Originally posted on January 25, 2008
The later mid-sixties established electric guitars and basses as absolute components of the advanced rock bands. Keyboards were considerably diminished in importance, with the exception of bands like the Doors or Vanilla Fudge. Of course it was the influence of the Beatles that brought this phenomenon into play. Countless neighborhood bands sprang up, each trying to find a way into the glory and musical heights of the successful bands. With the Yardbirds and Jeff Beck, and later, Cream, the lead guitarist as virtuoso and kind of god developed and from that burgeoned psychedelic jam music and ultimately metal. There was much music in the air, some that today we might reject as dated. Nevertheless it was a time when people awakened to the idea that rock could be a serious music.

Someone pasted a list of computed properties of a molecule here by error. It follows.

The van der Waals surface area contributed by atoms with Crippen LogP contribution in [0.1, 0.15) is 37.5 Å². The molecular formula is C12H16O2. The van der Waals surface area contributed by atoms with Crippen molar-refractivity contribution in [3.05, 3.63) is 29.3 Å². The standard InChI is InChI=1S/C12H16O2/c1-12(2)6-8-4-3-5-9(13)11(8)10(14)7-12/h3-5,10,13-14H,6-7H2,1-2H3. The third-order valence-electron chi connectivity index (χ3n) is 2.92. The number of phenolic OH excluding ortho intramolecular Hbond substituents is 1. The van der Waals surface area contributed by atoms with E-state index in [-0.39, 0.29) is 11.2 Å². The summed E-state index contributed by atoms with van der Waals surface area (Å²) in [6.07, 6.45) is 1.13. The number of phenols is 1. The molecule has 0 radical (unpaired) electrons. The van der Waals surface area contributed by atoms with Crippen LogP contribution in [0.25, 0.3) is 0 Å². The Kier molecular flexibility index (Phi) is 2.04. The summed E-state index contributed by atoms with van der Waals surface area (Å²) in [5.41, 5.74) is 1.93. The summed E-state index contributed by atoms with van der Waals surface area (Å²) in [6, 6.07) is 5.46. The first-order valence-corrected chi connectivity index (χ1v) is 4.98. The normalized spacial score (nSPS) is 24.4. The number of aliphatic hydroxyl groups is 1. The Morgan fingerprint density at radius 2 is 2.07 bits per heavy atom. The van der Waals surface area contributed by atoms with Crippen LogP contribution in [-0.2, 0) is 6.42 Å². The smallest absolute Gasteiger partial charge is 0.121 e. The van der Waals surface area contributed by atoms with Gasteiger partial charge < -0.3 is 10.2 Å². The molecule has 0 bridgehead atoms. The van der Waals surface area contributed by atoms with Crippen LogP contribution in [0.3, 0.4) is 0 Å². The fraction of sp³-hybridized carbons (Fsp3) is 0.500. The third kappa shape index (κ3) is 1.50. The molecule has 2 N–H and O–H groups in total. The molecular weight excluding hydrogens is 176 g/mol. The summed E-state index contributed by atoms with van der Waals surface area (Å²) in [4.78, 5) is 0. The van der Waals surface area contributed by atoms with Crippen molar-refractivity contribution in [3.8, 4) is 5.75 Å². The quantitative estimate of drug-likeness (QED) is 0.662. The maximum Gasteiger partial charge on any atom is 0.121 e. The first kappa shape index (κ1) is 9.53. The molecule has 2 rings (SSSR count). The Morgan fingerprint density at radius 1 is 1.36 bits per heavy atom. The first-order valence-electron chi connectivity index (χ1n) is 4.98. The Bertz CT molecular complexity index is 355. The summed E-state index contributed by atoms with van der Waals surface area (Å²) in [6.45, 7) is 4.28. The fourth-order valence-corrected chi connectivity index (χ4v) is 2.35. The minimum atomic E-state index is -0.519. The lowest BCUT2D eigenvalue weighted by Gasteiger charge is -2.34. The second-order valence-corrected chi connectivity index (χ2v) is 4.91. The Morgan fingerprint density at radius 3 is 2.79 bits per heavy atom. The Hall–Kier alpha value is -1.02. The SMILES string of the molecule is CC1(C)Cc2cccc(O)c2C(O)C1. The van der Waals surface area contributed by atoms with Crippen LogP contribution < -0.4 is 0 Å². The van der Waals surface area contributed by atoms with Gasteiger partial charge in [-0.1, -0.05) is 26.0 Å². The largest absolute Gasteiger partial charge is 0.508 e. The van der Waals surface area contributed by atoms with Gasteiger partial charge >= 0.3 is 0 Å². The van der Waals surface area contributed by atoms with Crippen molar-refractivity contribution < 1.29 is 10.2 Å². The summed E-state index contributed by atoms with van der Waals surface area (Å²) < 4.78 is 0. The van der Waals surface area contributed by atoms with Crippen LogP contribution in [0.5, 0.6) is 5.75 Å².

At the beginning of this heady time a number of rock groups charted with singles yet could not sustain themselves as an “album” band. It was a transition period where AM top forty was still the main component of success; the FM “underground” type stations were to have nascent beginnings, brought on in part by the extended forms, concepts and contents that a three-minute single could not contain. But they were not really there yet. In the midst of the early phase of this emerged a band called the Lemon Pipers. They had a big hit in “Green Tambourine” but did not manage to sustain the momentum. It is interesting to listen to a compilation of their Golden Classics (Collectibles) to hear them struggle to transform into a serious band. There are obscure lyrics here and there, and a kind of instrumental earnestness that pulled them in a direction of a journey that ultimately they were not to complete. Too bad. The compilation has its moments. It’s probably only for the die-hard historian of the period or for nostalgic hipsters, though.